A Pennsylvania judge Tuesday delayed full implementation of a highly contested state law requiring strict photographic identification to vote in next month’s election, saying that authorities had not done enough to ensure that potential voters had access to the new documents.
The judge, Robert Simpson, who upheld the law in August when it was challenged by liberal and civil rights groups, was instructed by the state’s Supreme Court two weeks ago to hold further hearings. He was told to focus on the question of whether enough had been done to ensure “liberal access" to the picture ID cards or alternatives.
Simpson said in his Tuesday ruling that for the presidential election on Nov. 6, voters in Pennsylvania could be asked to produce the newly required photo IDs, but if they did not have them could still go ahead and vote. The decision could still be appealed to the state Supreme Court.
“While we’re happy that voters in Pennsylvania will not be turned away if they do not have an ID, we are concerned that the ruling will allow election workers to ask for ID at the polls and this could cause confusion," said Penda Hair, co-director of Advancement Project, one of the groups that challenged the law. “This injunction serves as a mere Band-Aid for the law’s inherent problems, not an effective remedy."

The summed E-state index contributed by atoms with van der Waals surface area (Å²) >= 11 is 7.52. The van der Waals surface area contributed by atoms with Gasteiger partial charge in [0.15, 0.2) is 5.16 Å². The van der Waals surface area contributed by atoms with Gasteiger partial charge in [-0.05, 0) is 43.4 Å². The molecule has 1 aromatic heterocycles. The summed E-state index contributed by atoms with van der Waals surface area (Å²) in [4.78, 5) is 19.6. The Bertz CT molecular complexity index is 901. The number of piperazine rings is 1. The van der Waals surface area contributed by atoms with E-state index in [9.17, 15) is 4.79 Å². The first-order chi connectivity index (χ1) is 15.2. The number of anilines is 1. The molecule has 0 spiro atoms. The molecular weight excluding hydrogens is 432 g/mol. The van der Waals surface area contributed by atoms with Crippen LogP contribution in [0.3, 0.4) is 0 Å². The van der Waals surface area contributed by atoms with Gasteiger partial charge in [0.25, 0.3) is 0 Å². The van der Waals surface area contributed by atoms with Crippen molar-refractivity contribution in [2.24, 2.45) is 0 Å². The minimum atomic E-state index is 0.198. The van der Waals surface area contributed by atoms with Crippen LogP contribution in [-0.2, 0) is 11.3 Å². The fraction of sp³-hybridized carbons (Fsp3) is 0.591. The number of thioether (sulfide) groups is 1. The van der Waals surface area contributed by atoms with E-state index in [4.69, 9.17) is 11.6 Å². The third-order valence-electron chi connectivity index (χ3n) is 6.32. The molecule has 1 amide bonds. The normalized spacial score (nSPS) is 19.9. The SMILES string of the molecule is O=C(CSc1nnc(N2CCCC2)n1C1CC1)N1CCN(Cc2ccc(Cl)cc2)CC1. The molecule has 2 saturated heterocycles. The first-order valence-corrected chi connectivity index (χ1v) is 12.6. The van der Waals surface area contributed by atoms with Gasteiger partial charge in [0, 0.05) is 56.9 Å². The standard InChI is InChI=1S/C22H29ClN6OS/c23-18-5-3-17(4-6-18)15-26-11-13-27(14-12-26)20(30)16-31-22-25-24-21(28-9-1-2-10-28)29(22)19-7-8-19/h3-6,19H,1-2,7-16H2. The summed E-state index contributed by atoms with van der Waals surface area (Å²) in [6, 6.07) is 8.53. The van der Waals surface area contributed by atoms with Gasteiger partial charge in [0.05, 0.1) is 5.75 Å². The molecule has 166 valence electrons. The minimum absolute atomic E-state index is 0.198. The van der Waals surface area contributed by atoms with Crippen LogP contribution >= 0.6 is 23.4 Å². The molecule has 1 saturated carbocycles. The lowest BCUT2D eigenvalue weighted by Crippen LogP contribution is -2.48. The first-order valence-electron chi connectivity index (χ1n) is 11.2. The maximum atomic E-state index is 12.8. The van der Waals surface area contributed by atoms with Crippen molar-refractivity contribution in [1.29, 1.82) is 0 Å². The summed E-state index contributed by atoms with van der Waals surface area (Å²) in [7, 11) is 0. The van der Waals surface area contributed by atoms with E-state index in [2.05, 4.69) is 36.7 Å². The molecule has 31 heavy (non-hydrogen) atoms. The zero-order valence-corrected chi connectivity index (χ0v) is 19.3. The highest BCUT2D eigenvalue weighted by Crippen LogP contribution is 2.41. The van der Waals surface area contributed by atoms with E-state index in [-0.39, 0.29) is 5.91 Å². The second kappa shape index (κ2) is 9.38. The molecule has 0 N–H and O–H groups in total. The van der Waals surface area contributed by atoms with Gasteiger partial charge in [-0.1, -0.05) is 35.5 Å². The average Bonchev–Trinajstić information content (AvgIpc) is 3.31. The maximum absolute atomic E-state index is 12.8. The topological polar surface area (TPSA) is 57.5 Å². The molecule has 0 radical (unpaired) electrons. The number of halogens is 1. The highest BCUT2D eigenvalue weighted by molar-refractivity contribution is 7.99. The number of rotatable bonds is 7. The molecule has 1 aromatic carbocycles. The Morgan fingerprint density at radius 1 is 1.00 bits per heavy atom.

The Pennsylvania law, passed in the spring without any Democratic support, is one of 11 similar laws around the country passed by Republican-dominated legislatures. The laws’ backers say they are trying to ensure the integrity of the electoral process by preventing fraud. But Democrats accuse them of seeking to suppress the votes of the poor and members of minority groups who tend to have neither the needed ID nor the means to go to state offices and obtain one and who tend to vote Democratic.
In opinion surveys, substantial majorities of Americans back the voter ID requirements despite the fact that repeated efforts to demonstrate the existence of in-person voter fraud have shown there to be very little of it.
Pennsylvania is one of a number of swing states that could make the difference in the presidential race between President Barack Obama and Mitt Romney, the Republican candidate, especially if the count is close.